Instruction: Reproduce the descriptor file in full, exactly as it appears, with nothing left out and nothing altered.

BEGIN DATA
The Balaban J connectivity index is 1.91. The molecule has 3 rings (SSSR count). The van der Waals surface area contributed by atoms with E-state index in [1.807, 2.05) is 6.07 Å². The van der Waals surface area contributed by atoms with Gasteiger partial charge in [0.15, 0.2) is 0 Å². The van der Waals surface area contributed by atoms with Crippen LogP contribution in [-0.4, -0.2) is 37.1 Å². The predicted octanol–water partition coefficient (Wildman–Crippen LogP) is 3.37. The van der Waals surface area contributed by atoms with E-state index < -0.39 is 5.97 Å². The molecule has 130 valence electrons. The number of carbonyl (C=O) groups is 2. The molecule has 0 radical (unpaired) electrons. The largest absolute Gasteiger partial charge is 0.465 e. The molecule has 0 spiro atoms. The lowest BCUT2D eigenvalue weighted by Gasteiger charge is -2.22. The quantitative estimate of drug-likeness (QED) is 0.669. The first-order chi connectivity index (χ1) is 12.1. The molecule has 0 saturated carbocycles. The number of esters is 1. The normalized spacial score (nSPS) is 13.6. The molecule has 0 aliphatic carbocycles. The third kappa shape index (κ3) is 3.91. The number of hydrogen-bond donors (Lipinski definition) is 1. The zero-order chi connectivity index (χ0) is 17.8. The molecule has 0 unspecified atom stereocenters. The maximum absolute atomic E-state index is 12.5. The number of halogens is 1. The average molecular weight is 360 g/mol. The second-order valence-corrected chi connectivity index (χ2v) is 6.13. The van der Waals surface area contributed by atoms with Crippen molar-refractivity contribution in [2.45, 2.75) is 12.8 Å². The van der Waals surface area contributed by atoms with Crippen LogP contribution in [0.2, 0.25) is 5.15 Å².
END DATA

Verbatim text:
The Balaban J connectivity index is 1.91. The molecule has 3 rings (SSSR count). The van der Waals surface area contributed by atoms with E-state index in [1.807, 2.05) is 6.07 Å². The van der Waals surface area contributed by atoms with Gasteiger partial charge in [0.15, 0.2) is 0 Å². The van der Waals surface area contributed by atoms with Crippen LogP contribution in [-0.4, -0.2) is 37.1 Å². The predicted octanol–water partition coefficient (Wildman–Crippen LogP) is 3.37. The van der Waals surface area contributed by atoms with E-state index < -0.39 is 5.97 Å². The molecule has 130 valence electrons. The number of carbonyl (C=O) groups is 2. The molecule has 0 radical (unpaired) electrons. The largest absolute Gasteiger partial charge is 0.465 e. The molecule has 0 spiro atoms. The lowest BCUT2D eigenvalue weighted by Gasteiger charge is -2.22. The quantitative estimate of drug-likeness (QED) is 0.669. The first-order chi connectivity index (χ1) is 12.1. The molecule has 0 saturated carbocycles. The number of esters is 1. The normalized spacial score (nSPS) is 13.6. The molecule has 0 aliphatic carbocycles. The third kappa shape index (κ3) is 3.91. The number of hydrogen-bond donors (Lipinski definition) is 1. The zero-order chi connectivity index (χ0) is 17.8. The molecule has 0 unspecified atom stereocenters. The maximum absolute atomic E-state index is 12.5. The number of halogens is 1. The average molecular weight is 360 g/mol. The second-order valence-corrected chi connectivity index (χ2v) is 6.13. The van der Waals surface area contributed by atoms with Crippen molar-refractivity contribution in [2.45, 2.75) is 12.8 Å². The van der Waals surface area contributed by atoms with Crippen LogP contribution in [0.2, 0.25) is 5.15 Å².